REV 20:5 + ISA 65:20 = A 7100 YEAR PLAN?
Do the Scriptures teach a 7000 or a 7100 year plan?
This might seem like a strange question, but for those who have been in the Church of God for some length of time this will be an issue they have had to face.
Rev 20:4-5 mentions the "first resurrection" of saints who will reign "with Christ for a thousand years". This one thousand year period is undoubtedly the seventh one thousand year period since Creation, pictured by the seventh day Sabbath and usually referred to as "the Millennium".
In Rev 20:5 there is also what is considered an insert. It reads "But the rest of the dead did not live again until the thousand years were finished". This is usually referred to in the Churches of God as "the second resurrection". The explanation given is that all people who have ever lived will be physically resurrected at the very end of the seven thousand years of man. Isa 65:20 is then quoted as part of this explanation, which is speaking of a time yet future. It states:
"No more shall an infant from there live but a few days, nor an old man who has not fulfilled his days; for the child shall die one hundred years old, but the sinner being one hundred years old shall be accursed"
Putting Rev 20:5 and Isa 65:20 together, the Churches conclude that after the Millennium, there will be a 100 year period when all who have ever lived will receive their chance to qualify for eternal life. This leads to the uncomfortable conclusion that God is not working out a 7000 year plan with man, but rather a 7100 year plan.
In all my years in the Church, I have never been able to get my head around this. If you read the page "THE SEVEN DAY BLUEPRINT", you'll see no place for an added 100 years in God's perfect Creation week picture. It seems to me totally inconceivable that the Great Mathematician would end up with such an imprecise number. Surely if you come up with a number like 7100 you need to go back to the drawing board? Surely alarm bells would be ringing? No, this theory keeps on being taught as if there is no problem and no alternative.
So is there a better explanation? I think there is a very simple and logical one.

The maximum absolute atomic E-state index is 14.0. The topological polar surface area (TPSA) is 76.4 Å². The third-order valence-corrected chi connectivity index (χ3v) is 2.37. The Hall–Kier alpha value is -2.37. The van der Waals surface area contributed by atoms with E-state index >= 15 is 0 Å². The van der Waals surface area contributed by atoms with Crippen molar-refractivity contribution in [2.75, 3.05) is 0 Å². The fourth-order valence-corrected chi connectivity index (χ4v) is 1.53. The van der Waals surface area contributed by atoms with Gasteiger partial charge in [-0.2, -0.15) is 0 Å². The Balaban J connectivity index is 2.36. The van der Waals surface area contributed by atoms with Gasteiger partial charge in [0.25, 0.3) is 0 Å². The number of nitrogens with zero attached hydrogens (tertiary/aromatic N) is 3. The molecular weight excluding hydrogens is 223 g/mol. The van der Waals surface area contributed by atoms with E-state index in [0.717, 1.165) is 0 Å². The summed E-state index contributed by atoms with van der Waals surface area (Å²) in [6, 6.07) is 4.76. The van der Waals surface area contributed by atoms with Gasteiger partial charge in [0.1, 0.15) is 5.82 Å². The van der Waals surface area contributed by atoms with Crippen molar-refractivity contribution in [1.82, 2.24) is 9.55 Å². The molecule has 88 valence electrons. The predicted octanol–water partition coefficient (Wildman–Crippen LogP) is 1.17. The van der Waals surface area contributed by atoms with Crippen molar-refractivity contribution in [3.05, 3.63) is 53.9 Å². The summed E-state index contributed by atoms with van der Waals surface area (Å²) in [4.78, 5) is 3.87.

In Rev 20:4-5, God is talking about the first resurrection and the second resurrection. We say that the first is spiritual, but the second is physical. Does this really make sense?
Let me quote these two verses with a simple explanation added in red:
4 And I saw thrones, and they sat on them, and judgment was committed to them. Then I saw the souls of those who had been beheaded for their witness to Jesus and for the word of God, who had not worshiped the beast or his image, and had not received his mark on their foreheads or on their hands. And they lived and reigned with Christ for a thousand years.
5 But the rest of the dead (in Christ) did not live again until the thousand years were finished. This is the first resurrection.
This explanation considers both resurrections spoken of here to be spiritual resurrections.
Just prior to the beginning of the Millennium would be the first spiritual resurrection: those we call the firstfruits. At the end of the Millennium would be the second spiritual resurrection. This would mean that the physical resurrections would take place over the course of the Millennium. That's when all people who have ever lived would be given their chance to live a godly life under Christ's rule.
All who qualify during the Millennium would be resurrected at the end of the Millennium.
This would spread the work, with all those who have ever lived, over the much longer time period of a thousand years, which makes much more sense.
And, crucially, it leaves the 7000 year plan intact.